Past attempts by Singapore Airlines to merge or form a regional alliance with Qantas have been unable to get around the Qantas Sales Act. Several Qantas plays to snare Air New Zealand have been blocked by competition regulators on both sides of the Tasman and the New Zealand High Court. Centre for Asia Pacific Aviation executive chairman Peter Harbison believes consolidation in the region could be up to 10 years away and is unlikely to include Qantas.

“My view is that, yes, these European carriers will get big,” he said. “Air France and Lufthansa will try and extend their consolidation into the regions. But it is going to be a long time coming here because it is so complex and there is too much nationalism for that.

“One of the most attractive targets in the region at the moment is Virgin Blue. If it could team with Air New Zealand it would become a … powerful competitor to Qantas.

“It wouldn’t suffer from the competition restrictions and it would allow Air New Zealand access to the Australian domestic network. If you had a spare $5 billion or $10 billion it really is a marriage made in the bank.”

However, Qantas’ $969.7 million record profit this year, a 44% increase, is unlikely to convince anyone that Qantas is doing it tough or sway sympathy towards allowing it greater freedom.

Air travel remained robust in the first half of the year but IATA now expects 2.8% annual growth, down from 5.3% last year. Airline operating profit has been revised down from $US16.3 billion in 2007 to $US300 million in 2008.

At least 25 airlines have gone under since the start of 2008 and others are not expected to see Christmas.

IATA chief executive Giovanni Bisignani believes the industry is in crisis and that the rules need to change to make it easier for airlines to merge if necessary.

“If there is one message from the dozens of airlines that have gone bust so far this year, it is that fundamental change cannot wait,” he said.

“We need governments to think boldly. They must say good-bye to the outdated structures put in place to defend flag carriers. Today these very structures threaten our viability. We need commercial freedoms to act like any other business.”

Governments have begun to act. In March an open skies agreement between the US and the European Union came into effect, allowing any airline from either jurisdiction to fly to any point within the other.

Further talks are scheduled for this month with several hurdles remaining, most notably the restrictions imposed on EU carriers investing in American airlines.

While restrictions have been lifted on EU carriers buying majority stakes in US airlines, their voting rights remain capped at 25%. Negotiators will move swiftly to get a deal locked away before the US election in November, fearing a Barack Obama-led government will be less accommodating.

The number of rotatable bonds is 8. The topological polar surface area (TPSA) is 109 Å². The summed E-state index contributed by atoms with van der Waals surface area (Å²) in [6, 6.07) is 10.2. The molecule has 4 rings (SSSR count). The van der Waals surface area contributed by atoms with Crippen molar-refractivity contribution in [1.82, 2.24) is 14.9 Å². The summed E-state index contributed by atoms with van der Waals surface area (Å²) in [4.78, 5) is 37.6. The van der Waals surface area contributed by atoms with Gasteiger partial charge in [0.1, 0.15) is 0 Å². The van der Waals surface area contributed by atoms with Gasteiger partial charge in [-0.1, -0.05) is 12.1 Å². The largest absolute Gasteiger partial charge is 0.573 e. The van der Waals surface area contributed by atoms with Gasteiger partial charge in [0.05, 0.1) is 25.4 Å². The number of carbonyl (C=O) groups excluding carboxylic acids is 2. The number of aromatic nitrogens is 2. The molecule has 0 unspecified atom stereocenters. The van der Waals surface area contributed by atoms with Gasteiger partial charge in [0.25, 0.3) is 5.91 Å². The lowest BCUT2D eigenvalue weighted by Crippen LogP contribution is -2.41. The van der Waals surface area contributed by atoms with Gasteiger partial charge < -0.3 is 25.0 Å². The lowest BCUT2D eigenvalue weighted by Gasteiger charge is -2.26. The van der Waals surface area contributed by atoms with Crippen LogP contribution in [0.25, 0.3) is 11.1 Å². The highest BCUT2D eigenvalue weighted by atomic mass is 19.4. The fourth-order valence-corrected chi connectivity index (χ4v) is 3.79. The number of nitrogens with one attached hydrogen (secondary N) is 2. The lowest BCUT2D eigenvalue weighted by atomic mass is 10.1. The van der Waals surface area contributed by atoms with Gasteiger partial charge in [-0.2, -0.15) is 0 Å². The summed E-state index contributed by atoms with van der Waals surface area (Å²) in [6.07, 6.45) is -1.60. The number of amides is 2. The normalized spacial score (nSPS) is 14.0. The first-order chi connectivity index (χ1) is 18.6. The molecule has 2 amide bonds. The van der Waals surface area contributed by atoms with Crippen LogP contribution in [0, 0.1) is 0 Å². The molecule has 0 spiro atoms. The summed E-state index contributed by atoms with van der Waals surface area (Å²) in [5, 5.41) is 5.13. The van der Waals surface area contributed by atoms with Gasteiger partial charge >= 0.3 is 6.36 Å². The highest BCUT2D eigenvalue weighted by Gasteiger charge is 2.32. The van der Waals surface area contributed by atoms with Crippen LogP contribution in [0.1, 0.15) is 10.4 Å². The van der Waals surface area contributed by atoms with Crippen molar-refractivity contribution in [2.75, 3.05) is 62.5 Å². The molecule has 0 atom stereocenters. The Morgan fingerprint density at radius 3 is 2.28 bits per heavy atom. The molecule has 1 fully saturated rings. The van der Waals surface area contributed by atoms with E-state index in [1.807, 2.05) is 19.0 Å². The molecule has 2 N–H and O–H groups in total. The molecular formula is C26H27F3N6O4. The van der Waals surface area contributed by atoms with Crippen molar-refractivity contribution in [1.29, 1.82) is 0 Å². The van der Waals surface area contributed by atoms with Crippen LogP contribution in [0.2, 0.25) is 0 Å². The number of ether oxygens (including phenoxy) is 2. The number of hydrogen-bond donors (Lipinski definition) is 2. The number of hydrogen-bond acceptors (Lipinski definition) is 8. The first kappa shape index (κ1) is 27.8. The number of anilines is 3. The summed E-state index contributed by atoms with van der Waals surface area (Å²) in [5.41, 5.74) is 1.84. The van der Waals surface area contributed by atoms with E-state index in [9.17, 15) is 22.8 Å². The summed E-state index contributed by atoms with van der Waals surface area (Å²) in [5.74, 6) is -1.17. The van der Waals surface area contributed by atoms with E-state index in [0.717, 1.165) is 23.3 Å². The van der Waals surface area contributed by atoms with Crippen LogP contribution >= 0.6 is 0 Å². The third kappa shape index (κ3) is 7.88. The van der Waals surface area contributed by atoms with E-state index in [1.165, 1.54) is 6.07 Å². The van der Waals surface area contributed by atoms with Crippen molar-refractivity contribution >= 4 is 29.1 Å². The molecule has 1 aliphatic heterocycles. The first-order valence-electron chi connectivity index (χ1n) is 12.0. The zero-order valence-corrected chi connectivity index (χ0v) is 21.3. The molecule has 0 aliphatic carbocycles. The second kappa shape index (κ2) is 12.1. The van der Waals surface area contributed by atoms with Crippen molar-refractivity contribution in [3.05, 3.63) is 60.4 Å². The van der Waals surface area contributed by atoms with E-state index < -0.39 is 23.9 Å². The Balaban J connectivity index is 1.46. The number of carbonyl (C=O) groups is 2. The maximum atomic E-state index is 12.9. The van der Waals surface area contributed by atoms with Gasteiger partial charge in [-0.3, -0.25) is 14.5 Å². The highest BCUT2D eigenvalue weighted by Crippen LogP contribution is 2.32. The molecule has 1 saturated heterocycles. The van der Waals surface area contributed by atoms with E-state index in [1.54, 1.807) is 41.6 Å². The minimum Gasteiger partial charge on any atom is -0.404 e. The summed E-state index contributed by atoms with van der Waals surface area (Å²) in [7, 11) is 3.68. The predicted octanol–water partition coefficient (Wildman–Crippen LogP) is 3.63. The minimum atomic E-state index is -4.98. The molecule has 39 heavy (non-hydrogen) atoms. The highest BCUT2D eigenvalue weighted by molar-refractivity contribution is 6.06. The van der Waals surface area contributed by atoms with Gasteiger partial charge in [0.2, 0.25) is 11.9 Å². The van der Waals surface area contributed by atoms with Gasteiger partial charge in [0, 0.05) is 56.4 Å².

At home, the Federal Government will use its aviation white paper, to be released next year, as the basis for a review of international liberalisation, regulatory reform and foreign ownership.

Already this year it has signed an open skies agreement with the US and is in talks with the EU for a similar agreement. The ownership issue, however, remains tricky.

The Qantas Sales Act stipulates that no foreign airline can own more than 25% of Qantas and no group of airlines can acquire any more than 35% of the flag carrier. Foreign ownership is restricted to 49%.

Having fought against the Howard government’s sell-off of Telstra, Labor will be in a compromising political position if it agrees to a similar sell-off of Qantas.

Any such plans would meet strong union opposition and would presumably be as unpopular with the public as last year’s failed private equity bid.

Past attempts by Singapore Airlines to merge or form a regional alliance with Qantas have been unable to get around the Qantas Sales Act. Several Qantas plays to snare Air New Zealand have been blocked by competition regulators on both sides of the Tasman and the New Zealand High Court. Centre for Asia Pacific Aviation executive chairman Peter Harbison believes consolidation in the region could be up to 10 years away and is unlikely to include Qantas.

“My view is that, yes, these European carriers will get big,” he said. “Air France and Lufthansa will try and extend their consolidation into the regions. But it is going to be a long time coming here because it is so complex and there is too much nationalism for that.

“One of the most attractive targets in the region at the moment is Virgin Blue. If it could team with Air New Zealand it would become a … powerful competitor to Qantas.

“It wouldn’t suffer from the competition restrictions and it would allow Air New Zealand access to the Australian domestic network. If you had a spare $5 billion or $10 billion it really is a marriage made in the bank.”

However, Qantas’ $969.7 million record profit this year, a 44% increase, is unlikely to convince anyone that Qantas is doing it tough or sway sympathy towards allowing it greater freedom.